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|For other uses, see Jones (disambiguation).|
Late 1980s (Portal 2)
|Function(s) / Belongings|
|Chronological and political information|
- "All right, I've been thinking. When life gives you lemons, don't make lemonade! Make life take the lemons back! Get mad! I don't want your damn lemons; what am I supposed to do with these? Demand to see life's manager! Make life rue the day it thought it could give Cave Johnson lemons! Do you know who I am? I'm the man who's gonna burn your house down... with the lemons! I'm gonna get my engineers to invent a combustible lemon that burns your house down!'"
- ―Cave Johnson[src]
As one of his last requests, his right-hand and secretary Caroline became his successor.
Early career Edit
Cave's father was a farming professor at the institute of farming although he never farmed a day in his life. In his youth, Cave Johnson became a successful business entrepreneur. Having his father's theories as the backbone, in 1943 he founded Aperture Fixtures, a shower curtain developer and manufacturer. Much of Johnson's early success came from Aperture Fixtures, and with the company developing high-tech shower curtains for most branches of the United States military as well as the public, Johnson soon became a billionaire. Making use of his new wealth, in 1944 Johnson purchased a huge salt mine in Upper Michigan, whose tunnels extended over four kilometers below the surface. The main Aperture Fixtures facility was constructed within the underground caverns.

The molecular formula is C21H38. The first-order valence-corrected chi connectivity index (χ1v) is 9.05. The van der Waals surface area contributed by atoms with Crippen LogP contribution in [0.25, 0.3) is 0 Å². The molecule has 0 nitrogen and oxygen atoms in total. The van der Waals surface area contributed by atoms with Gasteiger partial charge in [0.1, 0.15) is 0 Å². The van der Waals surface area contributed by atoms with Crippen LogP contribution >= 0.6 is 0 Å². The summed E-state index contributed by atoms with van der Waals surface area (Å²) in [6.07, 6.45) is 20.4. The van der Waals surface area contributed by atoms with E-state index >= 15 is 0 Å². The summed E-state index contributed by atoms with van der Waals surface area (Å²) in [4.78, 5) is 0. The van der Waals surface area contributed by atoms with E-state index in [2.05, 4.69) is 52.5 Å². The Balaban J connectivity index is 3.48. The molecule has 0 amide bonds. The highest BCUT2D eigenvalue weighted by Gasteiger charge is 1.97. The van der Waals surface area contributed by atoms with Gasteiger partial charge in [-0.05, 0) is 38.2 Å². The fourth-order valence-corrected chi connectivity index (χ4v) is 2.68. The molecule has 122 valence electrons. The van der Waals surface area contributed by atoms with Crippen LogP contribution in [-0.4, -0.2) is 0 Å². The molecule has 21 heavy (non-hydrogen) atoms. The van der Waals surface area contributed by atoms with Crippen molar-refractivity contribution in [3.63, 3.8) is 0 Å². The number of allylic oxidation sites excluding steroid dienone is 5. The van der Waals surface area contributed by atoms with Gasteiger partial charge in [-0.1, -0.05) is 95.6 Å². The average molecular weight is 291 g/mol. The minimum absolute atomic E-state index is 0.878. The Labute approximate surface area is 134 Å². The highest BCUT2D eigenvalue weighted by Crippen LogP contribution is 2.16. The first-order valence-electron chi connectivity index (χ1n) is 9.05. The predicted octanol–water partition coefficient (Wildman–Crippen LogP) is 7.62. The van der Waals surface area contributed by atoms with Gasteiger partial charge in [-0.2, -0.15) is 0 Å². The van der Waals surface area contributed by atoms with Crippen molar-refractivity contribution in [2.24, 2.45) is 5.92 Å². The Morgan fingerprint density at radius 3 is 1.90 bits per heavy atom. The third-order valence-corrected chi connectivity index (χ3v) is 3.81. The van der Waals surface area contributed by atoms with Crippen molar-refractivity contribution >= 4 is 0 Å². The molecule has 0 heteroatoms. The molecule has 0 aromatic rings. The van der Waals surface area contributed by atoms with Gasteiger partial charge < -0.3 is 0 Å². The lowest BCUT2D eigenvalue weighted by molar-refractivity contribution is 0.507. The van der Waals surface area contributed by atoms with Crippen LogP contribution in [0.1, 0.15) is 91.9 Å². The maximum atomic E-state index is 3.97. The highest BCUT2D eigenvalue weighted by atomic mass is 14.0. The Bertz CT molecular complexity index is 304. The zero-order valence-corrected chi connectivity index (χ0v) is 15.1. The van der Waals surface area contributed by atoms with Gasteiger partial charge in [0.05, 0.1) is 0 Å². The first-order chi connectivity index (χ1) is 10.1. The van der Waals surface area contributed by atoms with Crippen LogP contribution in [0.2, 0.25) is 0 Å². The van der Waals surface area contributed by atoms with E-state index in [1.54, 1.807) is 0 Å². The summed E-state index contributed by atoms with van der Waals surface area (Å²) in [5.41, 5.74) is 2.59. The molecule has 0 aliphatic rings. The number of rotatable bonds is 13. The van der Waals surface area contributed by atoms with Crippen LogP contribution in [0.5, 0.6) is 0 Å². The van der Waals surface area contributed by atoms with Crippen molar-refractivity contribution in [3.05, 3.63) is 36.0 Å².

Following this, in 1947 Johnson decided to take a more broad scientific approach to Aperture Fixtures, and promptly renamed the company "Aperture Science". Johnson began to focus on experimental physics as a new direction for the company, and although Johnson was well known for his unorthodox approach to science, Aperture Science received an award for Best New Science Company in 1947.
By the 1950s, Aperture Science was prospering. Within the Aperture Science Enrichment Center, Johnson took an active role in the company's testing of products, making voice announcements and pre-recorded messages to address Test Subjects, that consisted of specially selected astronauts, Olympians and war heroes. Johnson was aided by his assistant Caroline during this time, who remained loyal to him for decades to come. By this time, Aperture was in the process of developing the Quantum Tunneling Device, and various prototypes were utilized in the many test chambers rapidly constructed in Test Shaft 09 and beyond.
Financial troubles Edit
However, by the 1960s, Aperture's financial boom period had passed, and with countless products stuck in the testing phase as well as many being pulled from shelves for violating health and safety regulations, Aperture was beginning to struggle. In 1961, Johnson ordered the lower areas of Test Shaft 09 to be sealed off to hide the highly unethical experiments Aperture had been conducting. In 1968, Aperture Science was involved in U.S. Senate hearings regarding astronauts going missing following their participation in testing.
Later in 1968, Aperture was declared bankrupt. As a result, the company could no longer afford esteemed members of society for testing, and instead resorted to collecting homeless people from the street to participate in testing. These 'subjects' were offered $60 for their services, and offered an additional $60 (A total of $120 as Cave points out) if the 'subjects' would allow themselves to be disassembled and then reassembled in the name of science. Johnson was quite bitter about Aperture's bankruptcy, and did not attempt to hide his dislike for the homeless people he was forced to hire. Johnson blamed Black Mesa for Aperture's financial troubles, claiming that the rival company was stealing their ideas, but Johnson could not come up with the support he needed for these accusations and Black Mesa continued to flourish as Aperture declined.
By October 1976, Johnson had Aperture branch out in its selection of "low risk" test subjects to include child orphans, psychiatric patients and the elderly.